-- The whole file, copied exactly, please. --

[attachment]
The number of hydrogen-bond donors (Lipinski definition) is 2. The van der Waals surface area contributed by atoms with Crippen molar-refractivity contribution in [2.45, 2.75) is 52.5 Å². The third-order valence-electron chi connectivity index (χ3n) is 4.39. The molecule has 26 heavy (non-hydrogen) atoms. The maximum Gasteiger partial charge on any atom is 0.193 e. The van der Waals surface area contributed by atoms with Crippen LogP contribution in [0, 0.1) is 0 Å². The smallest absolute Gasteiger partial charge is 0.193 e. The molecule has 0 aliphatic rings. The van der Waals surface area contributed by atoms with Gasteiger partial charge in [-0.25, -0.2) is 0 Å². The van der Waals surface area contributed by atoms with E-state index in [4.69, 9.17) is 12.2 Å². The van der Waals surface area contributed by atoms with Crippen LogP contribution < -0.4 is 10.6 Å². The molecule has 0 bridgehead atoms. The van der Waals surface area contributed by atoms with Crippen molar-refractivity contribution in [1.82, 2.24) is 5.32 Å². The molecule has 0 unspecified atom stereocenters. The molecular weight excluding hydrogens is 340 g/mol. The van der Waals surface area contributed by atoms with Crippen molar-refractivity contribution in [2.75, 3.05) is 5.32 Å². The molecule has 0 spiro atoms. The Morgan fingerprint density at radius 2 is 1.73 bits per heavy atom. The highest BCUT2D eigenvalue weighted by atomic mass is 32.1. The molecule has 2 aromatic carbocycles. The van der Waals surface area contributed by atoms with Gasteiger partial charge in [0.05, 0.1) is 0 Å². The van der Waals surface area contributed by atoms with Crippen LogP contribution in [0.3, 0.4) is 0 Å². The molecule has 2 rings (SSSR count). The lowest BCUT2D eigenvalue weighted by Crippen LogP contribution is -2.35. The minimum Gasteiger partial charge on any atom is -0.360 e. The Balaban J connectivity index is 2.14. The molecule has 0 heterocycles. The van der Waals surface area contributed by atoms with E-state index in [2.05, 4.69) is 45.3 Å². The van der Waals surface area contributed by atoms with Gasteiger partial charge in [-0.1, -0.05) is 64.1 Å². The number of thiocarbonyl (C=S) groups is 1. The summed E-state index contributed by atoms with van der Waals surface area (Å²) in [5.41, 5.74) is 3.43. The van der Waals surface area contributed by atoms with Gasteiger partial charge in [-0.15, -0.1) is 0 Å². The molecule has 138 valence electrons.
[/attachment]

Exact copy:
The number of hydrogen-bond donors (Lipinski definition) is 2. The van der Waals surface area contributed by atoms with Crippen molar-refractivity contribution in [2.45, 2.75) is 52.5 Å². The third-order valence-electron chi connectivity index (χ3n) is 4.39. The molecule has 26 heavy (non-hydrogen) atoms. The maximum Gasteiger partial charge on any atom is 0.193 e. The van der Waals surface area contributed by atoms with Crippen LogP contribution in [0, 0.1) is 0 Å². The smallest absolute Gasteiger partial charge is 0.193 e. The molecule has 0 aliphatic rings. The van der Waals surface area contributed by atoms with Gasteiger partial charge in [-0.25, -0.2) is 0 Å². The van der Waals surface area contributed by atoms with E-state index in [4.69, 9.17) is 12.2 Å². The van der Waals surface area contributed by atoms with Crippen LogP contribution < -0.4 is 10.6 Å². The molecule has 0 bridgehead atoms. The van der Waals surface area contributed by atoms with Crippen molar-refractivity contribution in [1.82, 2.24) is 5.32 Å². The molecule has 0 unspecified atom stereocenters. The molecular weight excluding hydrogens is 340 g/mol. The van der Waals surface area contributed by atoms with Crippen molar-refractivity contribution in [2.75, 3.05) is 5.32 Å². The molecule has 0 spiro atoms. The Morgan fingerprint density at radius 2 is 1.73 bits per heavy atom. The highest BCUT2D eigenvalue weighted by atomic mass is 32.1. The molecule has 2 aromatic carbocycles. The van der Waals surface area contributed by atoms with Gasteiger partial charge in [0.05, 0.1) is 0 Å². The van der Waals surface area contributed by atoms with Crippen LogP contribution in [0.3, 0.4) is 0 Å². The molecule has 2 rings (SSSR count). The lowest BCUT2D eigenvalue weighted by Crippen LogP contribution is -2.35. The minimum Gasteiger partial charge on any atom is -0.360 e. The Balaban J connectivity index is 2.14. The molecule has 0 heterocycles. The van der Waals surface area contributed by atoms with E-state index in [2.05, 4.69) is 45.3 Å². The van der Waals surface area contributed by atoms with Gasteiger partial charge in [-0.1, -0.05) is 64.1 Å². The number of thiocarbonyl (C=S) groups is 1. The summed E-state index contributed by atoms with van der Waals surface area (Å²) in [5.41, 5.74) is 3.43. The van der Waals surface area contributed by atoms with Gasteiger partial charge in [-0.15, -0.1) is 0 Å². The molecule has 138 valence electrons.